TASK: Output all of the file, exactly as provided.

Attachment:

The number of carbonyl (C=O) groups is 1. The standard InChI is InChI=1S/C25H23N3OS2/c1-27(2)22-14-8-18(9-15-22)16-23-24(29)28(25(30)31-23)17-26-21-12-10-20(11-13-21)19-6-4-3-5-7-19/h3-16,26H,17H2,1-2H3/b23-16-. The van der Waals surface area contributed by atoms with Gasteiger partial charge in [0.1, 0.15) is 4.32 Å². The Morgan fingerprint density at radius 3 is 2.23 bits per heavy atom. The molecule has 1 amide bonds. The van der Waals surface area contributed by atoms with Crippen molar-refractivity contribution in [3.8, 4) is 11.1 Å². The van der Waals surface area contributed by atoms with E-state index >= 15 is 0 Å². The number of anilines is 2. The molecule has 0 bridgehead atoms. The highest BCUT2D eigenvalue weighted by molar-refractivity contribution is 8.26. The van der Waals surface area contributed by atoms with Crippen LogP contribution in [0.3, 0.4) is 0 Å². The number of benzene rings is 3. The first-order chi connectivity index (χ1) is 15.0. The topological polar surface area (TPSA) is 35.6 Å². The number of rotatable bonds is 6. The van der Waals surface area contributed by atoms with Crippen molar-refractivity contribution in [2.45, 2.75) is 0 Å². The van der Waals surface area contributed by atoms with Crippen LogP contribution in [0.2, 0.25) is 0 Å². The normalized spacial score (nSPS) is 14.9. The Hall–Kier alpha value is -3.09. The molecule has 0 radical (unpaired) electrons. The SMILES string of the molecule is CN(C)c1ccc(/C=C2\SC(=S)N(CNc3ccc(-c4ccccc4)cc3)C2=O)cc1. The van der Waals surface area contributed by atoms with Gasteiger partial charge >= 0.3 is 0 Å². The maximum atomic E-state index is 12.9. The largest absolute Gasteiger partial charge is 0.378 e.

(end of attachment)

The number of carbonyl (C=O) groups is 1. The standard InChI is InChI=1S/C25H23N3OS2/c1-27(2)22-14-8-18(9-15-22)16-23-24(29)28(25(30)31-23)17-26-21-12-10-20(11-13-21)19-6-4-3-5-7-19/h3-16,26H,17H2,1-2H3/b23-16-. The van der Waals surface area contributed by atoms with Gasteiger partial charge in [0.1, 0.15) is 4.32 Å². The Morgan fingerprint density at radius 3 is 2.23 bits per heavy atom. The molecule has 1 amide bonds. The van der Waals surface area contributed by atoms with Crippen molar-refractivity contribution in [3.8, 4) is 11.1 Å². The van der Waals surface area contributed by atoms with E-state index >= 15 is 0 Å². The number of anilines is 2. The molecule has 0 bridgehead atoms. The highest BCUT2D eigenvalue weighted by molar-refractivity contribution is 8.26. The van der Waals surface area contributed by atoms with Crippen LogP contribution in [0.3, 0.4) is 0 Å². The number of benzene rings is 3. The first-order chi connectivity index (χ1) is 15.0. The topological polar surface area (TPSA) is 35.6 Å². The number of rotatable bonds is 6. The van der Waals surface area contributed by atoms with Crippen molar-refractivity contribution in [2.45, 2.75) is 0 Å². The van der Waals surface area contributed by atoms with Crippen LogP contribution in [0.2, 0.25) is 0 Å². The normalized spacial score (nSPS) is 14.9. The Hall–Kier alpha value is -3.09. The molecule has 0 radical (unpaired) electrons. The SMILES string of the molecule is CN(C)c1ccc(/C=C2\SC(=S)N(CNc3ccc(-c4ccccc4)cc3)C2=O)cc1. The van der Waals surface area contributed by atoms with Gasteiger partial charge >= 0.3 is 0 Å². The maximum atomic E-state index is 12.9. The largest absolute Gasteiger partial charge is 0.378 e.